Wow. It had been so long since I had a good fantasy book pull me in the way A Blight of Mages did. I wasn’t even expecting it, which was the best part. I had the book in my to-read pile for quite some time, having read other books by Karen Miller (the Innocent Mage, the Awakened Mage, etc) and had just sort of forgotten about it. I’m incredibly glad that I finally got around to reading this one. Things started out a little slow for my liking. You’re introduced to Barl, who is an opinionated woman working at a job she doesn’t want to be in. She wants more out of life, as do we all. You learn about the relationship with her brother and the problems she has gotten into in the past. She is a low-born mage, and she isn’t allowed to progress the way she’d like, the way she knows she deserves. She wants to attend the mage college in Elvado, the capital city of Dorana, but she is denied. She is frustrated by this, and acts out a bit like a spoiled brat.
Things drag on for a bit until through a series of events, Barl meets Morgan. Morgan is broken, and Barl is his redemption. His first love is dead, his father is dying and begging for an heir. From here things get incredibly intense, and they move fast. Barl and Morgan fall in love. They start working together, creating together. It’s fast paced, and it’s passionate. The outside world becomes a blur as they wrap themselves up within each other and their project.
As a reader it was easy for me to become wrapped up in their affections as well. It was easy to miss the signs that not all was right. Suddenly faced with the realization that things are very wrong, it was like a splash of cold water to the face. I couldn’t believe it, I had been that wrapped up in the story. The book can get quite violent, but I felt that within the story it worked and it wasn’t out of place.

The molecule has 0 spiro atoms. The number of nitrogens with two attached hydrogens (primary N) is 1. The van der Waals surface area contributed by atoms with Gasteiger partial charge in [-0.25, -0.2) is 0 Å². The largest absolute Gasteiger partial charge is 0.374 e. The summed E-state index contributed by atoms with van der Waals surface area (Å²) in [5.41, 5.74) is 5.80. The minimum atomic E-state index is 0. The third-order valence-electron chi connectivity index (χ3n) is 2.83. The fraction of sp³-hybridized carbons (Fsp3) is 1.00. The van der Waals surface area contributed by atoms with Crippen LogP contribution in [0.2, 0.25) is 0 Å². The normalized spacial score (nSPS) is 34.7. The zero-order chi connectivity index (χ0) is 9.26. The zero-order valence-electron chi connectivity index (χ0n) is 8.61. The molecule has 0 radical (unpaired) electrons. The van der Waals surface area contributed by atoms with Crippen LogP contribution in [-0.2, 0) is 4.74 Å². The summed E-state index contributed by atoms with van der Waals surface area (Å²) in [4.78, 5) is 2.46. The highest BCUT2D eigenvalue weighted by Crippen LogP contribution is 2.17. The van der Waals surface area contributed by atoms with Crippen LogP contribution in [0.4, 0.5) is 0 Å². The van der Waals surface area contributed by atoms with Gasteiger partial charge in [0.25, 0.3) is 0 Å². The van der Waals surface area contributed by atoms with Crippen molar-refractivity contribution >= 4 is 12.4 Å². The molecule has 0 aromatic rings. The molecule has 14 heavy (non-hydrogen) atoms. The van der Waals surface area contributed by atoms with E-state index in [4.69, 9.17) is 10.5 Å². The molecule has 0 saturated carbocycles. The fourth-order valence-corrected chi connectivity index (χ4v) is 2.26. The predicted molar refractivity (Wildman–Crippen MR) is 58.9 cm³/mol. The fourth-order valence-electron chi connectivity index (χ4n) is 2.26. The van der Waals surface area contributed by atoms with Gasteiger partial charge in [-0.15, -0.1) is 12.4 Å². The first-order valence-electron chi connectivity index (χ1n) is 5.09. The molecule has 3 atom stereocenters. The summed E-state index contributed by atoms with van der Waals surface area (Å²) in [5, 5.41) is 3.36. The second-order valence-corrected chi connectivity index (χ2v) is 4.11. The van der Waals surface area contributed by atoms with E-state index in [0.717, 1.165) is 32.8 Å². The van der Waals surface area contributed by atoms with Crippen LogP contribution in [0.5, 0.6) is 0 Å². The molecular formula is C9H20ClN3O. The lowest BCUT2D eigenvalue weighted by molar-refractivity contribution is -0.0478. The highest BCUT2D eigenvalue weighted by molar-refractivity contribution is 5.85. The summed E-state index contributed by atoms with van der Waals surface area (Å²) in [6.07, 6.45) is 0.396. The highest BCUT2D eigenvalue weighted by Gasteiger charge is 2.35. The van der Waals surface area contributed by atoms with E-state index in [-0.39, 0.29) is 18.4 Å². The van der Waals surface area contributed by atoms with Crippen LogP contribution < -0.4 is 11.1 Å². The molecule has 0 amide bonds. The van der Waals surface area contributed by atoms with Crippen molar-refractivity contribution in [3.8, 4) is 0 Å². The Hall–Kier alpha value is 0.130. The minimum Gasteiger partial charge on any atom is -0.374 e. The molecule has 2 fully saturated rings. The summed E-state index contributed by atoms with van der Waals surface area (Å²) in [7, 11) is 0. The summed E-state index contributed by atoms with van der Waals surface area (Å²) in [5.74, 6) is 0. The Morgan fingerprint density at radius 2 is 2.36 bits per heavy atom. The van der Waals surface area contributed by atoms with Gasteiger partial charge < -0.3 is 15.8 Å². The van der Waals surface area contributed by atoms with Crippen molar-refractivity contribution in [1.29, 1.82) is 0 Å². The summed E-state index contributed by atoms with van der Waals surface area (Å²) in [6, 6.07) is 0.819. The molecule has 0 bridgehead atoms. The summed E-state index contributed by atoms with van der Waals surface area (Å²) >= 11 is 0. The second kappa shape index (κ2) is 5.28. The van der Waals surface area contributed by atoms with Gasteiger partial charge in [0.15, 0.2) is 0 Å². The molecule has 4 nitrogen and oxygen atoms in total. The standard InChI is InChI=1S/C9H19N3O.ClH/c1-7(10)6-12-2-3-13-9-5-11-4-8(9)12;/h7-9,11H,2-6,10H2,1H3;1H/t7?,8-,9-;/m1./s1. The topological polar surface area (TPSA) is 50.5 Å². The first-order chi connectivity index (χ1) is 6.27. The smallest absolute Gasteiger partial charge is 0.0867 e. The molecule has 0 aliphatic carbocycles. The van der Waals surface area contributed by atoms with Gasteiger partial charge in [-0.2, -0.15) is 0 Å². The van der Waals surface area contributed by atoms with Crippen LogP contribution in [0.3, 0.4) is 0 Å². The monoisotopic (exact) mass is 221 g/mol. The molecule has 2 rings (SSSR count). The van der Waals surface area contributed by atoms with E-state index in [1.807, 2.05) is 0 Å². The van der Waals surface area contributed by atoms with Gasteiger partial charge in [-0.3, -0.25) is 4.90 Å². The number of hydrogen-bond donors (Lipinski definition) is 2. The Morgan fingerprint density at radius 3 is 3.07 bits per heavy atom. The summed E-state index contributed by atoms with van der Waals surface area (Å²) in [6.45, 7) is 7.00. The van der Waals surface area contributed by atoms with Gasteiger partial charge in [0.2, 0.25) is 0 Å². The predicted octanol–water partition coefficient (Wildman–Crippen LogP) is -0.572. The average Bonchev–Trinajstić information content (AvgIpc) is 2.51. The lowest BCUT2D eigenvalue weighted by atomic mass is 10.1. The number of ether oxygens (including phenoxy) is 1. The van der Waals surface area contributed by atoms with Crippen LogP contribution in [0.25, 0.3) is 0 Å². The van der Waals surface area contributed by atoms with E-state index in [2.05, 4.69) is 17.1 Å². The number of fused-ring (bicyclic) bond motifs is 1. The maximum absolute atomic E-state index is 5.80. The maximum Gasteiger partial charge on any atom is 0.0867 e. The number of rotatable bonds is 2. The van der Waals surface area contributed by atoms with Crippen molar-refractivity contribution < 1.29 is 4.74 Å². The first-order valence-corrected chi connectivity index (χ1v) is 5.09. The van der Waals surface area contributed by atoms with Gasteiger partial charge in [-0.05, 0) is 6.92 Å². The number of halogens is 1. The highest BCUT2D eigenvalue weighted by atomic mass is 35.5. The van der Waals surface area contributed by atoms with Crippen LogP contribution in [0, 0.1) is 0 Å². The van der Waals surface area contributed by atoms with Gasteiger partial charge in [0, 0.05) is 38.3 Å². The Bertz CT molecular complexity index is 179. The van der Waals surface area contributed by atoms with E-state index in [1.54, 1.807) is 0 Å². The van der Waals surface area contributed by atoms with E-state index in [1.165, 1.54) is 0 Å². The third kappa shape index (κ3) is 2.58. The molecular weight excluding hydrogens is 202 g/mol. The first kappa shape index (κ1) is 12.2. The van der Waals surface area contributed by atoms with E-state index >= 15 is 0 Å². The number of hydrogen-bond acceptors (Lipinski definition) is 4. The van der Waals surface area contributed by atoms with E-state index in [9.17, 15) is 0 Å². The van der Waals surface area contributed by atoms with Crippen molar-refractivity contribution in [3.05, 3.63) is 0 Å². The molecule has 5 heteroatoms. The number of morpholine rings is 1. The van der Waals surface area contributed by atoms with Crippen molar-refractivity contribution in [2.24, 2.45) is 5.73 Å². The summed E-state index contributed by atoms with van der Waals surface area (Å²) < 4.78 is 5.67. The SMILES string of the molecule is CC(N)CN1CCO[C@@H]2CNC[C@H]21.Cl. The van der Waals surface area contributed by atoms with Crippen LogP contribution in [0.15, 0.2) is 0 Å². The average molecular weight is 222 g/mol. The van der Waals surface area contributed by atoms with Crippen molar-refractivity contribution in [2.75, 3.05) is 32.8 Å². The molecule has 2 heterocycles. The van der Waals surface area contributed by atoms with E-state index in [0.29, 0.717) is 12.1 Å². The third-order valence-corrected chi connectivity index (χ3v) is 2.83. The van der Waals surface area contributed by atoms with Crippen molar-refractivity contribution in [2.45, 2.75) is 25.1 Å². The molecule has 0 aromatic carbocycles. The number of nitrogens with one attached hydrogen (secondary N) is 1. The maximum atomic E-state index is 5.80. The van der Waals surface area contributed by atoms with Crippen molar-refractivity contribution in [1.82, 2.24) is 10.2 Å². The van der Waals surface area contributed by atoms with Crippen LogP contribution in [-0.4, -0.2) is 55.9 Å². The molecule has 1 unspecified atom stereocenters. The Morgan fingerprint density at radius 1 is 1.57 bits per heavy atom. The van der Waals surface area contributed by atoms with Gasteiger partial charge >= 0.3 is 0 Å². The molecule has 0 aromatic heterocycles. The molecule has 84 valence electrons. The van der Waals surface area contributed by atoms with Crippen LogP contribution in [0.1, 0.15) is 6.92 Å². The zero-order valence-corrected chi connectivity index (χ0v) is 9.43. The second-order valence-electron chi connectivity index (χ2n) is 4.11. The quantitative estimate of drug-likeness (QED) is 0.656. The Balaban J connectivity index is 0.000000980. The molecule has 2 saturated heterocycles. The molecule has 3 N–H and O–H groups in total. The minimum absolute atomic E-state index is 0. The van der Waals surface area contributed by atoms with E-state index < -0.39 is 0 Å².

The book does a fantastic job at pulling at your emotions. Starting with indifference towards the characters, becoming wrapped up in their romance and happiness and then sudden horror and shock and sadness when the pieces finally slide together by the end.
5 / 5 stars
For a little while I had fallen out of love with Robin Hobb’s writing. It was a shame, because I had always been such a huge fan of her work. Her last few books left me shrugging my shoulders with characters that I couldn’t ‘get into’ and a story that felt unnecessarily complicated. This book absolutely restored my faith in her writing.
We return to the story of Fitz and the Fool. A story that I fell in love with way back when (go read Assassin’s Apprentice). Fitz is living happily with Molly, in the comfort of his home in Withywoods. The book does start out slow, but it’s incredibly rich in detail about his every day life. Of course, all hell soon breaks loose. It starts out slow and then the reader is rampaging along and then before you know it – cliffhanger. Of course.
In the best possible way, of course.
Some people may not be comfortable with the amount of ‘mundane’ activities that the story delves into, especially during the first half of the book, but I personally felt that they were necessary and set the ground for the story. They refreshed my memory of Fitz and his character, and refreshed my opinion of why I had fallen in love with the series to begin with. These were characters I could relate to, characters I have loved. I realize that my review is skipping over any sort of specific detail but the book is really quite full of surprises and I’ve never really been one to give away spoilers. Suffice to say that if you were a fan of the first Fitz books, I am confident that you will also enjoy this book, and if you haven’t read any of them yet, you may want to look into it.
5/5 star review
Disappointing. That’s what I thought of ‘The Third Kingdom’. I’ve happily read Terry Goodkind for years now, having fallen in love with Wizards First Rule way back when, but the Richard from these books is nothing like the one that I was familiar with. The book repeats itself from beginning to end and it feels like a whole lot of filler. If you’re looking for a story that involves Richard and Kahlan at all, you’re out of luck. Instead you get to meet another strong Goodkind female character, Samantha. This was probably the one bright spot in the entire book because Goodkind does write female characters very well.